Author Peggy Fisher to discuss ‘Daddy Came Home’ at Monroeville Library
A Pitcairn native is scheduled to read from and discuss a book she wrote to memorialize her father, who survived being a prisoner of war during World War II.
Peggy Fisher, 70, now living in Grove City, still gets emotional talking about what her father – and countless other soldiers – went through during that deadly conflict.
“War is hell. No matter when, how, where … it still haunts me to this day,” Fisher said.
She will give a talk about her self-published book, “Daddy Came Home,” starting at 6:30 p.m. July 30 in the Monroeville Public Library.
Aug. 15 will mark 74 years that Army Cpl. Earl Loughner came home to his family in Pitcairn after being held captive in Japan for three-and-a-half years. Fisher wasn’t yet born in 1945. She came along four years later, while her dad struggled with beriberi, a disease caused mainly by thiamine deficiency that he contracted while in captivity.
She grew to know him for the first seven years of her life, but it took her a lifetime to really understand what he went through, which is an element in her book. He died from a heart attack in 1956.
“I remember my pop-pop took me downstairs and told me my dad had gone to heaven. I wore a fancy dress at the funeral – it was a full military funeral. So taps and guns really bring back a lot of memories,” she said.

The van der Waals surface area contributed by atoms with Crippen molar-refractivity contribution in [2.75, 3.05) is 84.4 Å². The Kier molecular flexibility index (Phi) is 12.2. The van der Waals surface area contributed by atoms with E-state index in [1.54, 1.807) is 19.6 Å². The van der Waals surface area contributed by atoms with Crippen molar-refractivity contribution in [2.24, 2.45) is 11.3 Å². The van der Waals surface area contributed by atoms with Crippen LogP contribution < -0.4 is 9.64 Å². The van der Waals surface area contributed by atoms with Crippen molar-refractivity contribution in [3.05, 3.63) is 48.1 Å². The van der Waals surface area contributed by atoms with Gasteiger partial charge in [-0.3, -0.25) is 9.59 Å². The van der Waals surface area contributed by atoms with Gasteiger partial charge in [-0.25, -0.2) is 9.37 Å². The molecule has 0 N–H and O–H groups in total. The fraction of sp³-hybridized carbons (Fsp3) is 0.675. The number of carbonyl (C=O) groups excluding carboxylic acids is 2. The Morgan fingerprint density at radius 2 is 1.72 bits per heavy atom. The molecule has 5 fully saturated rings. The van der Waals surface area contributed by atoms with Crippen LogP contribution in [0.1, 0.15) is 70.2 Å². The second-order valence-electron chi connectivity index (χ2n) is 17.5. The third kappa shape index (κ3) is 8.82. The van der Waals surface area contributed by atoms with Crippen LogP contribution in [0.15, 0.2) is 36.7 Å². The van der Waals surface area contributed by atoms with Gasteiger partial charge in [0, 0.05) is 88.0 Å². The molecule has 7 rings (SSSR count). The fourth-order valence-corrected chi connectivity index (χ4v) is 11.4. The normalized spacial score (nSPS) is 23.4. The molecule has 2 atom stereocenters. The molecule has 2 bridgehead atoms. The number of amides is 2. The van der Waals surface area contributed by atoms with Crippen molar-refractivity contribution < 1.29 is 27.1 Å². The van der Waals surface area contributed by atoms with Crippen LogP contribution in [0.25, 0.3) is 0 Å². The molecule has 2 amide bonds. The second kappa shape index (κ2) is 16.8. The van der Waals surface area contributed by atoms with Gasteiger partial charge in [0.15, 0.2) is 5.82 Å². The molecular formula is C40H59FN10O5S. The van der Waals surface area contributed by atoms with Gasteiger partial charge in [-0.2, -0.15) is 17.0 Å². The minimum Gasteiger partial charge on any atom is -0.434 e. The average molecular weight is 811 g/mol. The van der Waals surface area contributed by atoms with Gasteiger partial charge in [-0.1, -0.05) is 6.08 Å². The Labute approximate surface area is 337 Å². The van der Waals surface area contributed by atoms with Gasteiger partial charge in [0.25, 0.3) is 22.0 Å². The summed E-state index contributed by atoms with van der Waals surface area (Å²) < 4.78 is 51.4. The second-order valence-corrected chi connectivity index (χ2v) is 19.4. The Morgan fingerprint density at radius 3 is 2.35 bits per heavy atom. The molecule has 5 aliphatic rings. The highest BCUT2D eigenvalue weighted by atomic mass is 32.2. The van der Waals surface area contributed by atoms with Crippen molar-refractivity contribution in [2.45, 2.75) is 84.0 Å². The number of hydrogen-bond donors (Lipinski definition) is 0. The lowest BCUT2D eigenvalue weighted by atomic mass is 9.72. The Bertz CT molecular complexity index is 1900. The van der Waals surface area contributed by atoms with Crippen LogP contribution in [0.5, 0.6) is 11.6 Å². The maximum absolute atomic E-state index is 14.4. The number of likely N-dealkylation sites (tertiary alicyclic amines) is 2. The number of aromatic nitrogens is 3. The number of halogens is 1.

Loughner worked on the docks in Kobe, Japan as a prisoner, Fisher said. He was also forced to sleep in an unheated warehouse and he contracted malaria and dysentery, along with beriberi.
He endured beatings and was occasionally forced to stand at attention for hours.
She was inspired to write her father’s story after watching “Unbroken,” a movie that chronicles the life of Army officer Louis “Louie” Zamperini, who survived in a raft for 47 days after crash landing in the ocean during World War II. He was also a prisoner of war in Japan and endured many of the same atrocities as her father.
“It ripped my heart out,” she said. “I kept telling my husband throughout the whole movie, ‘I have information about my dad, I need to do something about it.’ I wanted to keep his legacy alive, to record real history.”
Copies are available at daddycamehome.com. Downloads cost $7.95. Hard copies are $9.95 plus shipping.
Dillon Carr is a Tribune-Review staff writer. You can contact Dillon at 412-871-2325, [email protected] or via Twitter .